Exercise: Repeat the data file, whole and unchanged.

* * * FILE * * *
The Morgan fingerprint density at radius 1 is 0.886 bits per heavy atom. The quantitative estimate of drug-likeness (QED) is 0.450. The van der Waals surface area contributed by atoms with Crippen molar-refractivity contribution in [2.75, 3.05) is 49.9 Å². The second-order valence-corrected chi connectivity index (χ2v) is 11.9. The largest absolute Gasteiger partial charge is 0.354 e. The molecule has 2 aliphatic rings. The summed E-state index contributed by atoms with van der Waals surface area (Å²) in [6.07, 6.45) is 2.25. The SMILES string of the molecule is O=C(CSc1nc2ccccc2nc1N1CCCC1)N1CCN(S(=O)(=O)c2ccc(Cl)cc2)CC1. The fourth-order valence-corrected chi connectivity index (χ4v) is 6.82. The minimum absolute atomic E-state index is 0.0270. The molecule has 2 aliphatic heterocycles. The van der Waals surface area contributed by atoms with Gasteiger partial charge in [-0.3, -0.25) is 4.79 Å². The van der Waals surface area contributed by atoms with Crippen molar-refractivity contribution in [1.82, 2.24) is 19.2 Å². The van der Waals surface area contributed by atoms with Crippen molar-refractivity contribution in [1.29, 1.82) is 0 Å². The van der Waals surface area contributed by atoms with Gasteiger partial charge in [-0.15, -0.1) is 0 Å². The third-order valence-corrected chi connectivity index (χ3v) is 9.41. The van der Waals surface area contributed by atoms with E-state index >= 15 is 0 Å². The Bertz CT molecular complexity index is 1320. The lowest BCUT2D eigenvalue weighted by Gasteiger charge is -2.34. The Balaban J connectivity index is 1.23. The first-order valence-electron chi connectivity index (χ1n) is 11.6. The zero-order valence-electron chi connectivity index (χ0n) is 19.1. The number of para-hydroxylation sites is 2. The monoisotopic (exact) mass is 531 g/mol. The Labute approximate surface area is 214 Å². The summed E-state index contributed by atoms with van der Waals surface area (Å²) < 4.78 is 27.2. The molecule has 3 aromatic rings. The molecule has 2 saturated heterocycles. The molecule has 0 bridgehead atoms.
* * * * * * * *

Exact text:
The Morgan fingerprint density at radius 1 is 0.886 bits per heavy atom. The quantitative estimate of drug-likeness (QED) is 0.450. The van der Waals surface area contributed by atoms with Crippen molar-refractivity contribution in [2.75, 3.05) is 49.9 Å². The second-order valence-corrected chi connectivity index (χ2v) is 11.9. The largest absolute Gasteiger partial charge is 0.354 e. The molecule has 2 aliphatic rings. The summed E-state index contributed by atoms with van der Waals surface area (Å²) in [6.07, 6.45) is 2.25. The SMILES string of the molecule is O=C(CSc1nc2ccccc2nc1N1CCCC1)N1CCN(S(=O)(=O)c2ccc(Cl)cc2)CC1. The fourth-order valence-corrected chi connectivity index (χ4v) is 6.82. The minimum absolute atomic E-state index is 0.0270. The molecule has 2 aliphatic heterocycles. The van der Waals surface area contributed by atoms with Gasteiger partial charge in [-0.3, -0.25) is 4.79 Å². The van der Waals surface area contributed by atoms with Crippen molar-refractivity contribution in [1.82, 2.24) is 19.2 Å². The van der Waals surface area contributed by atoms with Crippen molar-refractivity contribution in [1.29, 1.82) is 0 Å². The van der Waals surface area contributed by atoms with Gasteiger partial charge in [-0.15, -0.1) is 0 Å². The third-order valence-corrected chi connectivity index (χ3v) is 9.41. The van der Waals surface area contributed by atoms with E-state index >= 15 is 0 Å². The Bertz CT molecular complexity index is 1320. The lowest BCUT2D eigenvalue weighted by Gasteiger charge is -2.34. The Balaban J connectivity index is 1.23. The first-order valence-electron chi connectivity index (χ1n) is 11.6. The zero-order valence-electron chi connectivity index (χ0n) is 19.1. The number of para-hydroxylation sites is 2. The monoisotopic (exact) mass is 531 g/mol. The Labute approximate surface area is 214 Å². The summed E-state index contributed by atoms with van der Waals surface area (Å²) < 4.78 is 27.2. The molecule has 3 aromatic rings. The molecule has 2 saturated heterocycles. The molecule has 0 bridgehead atoms.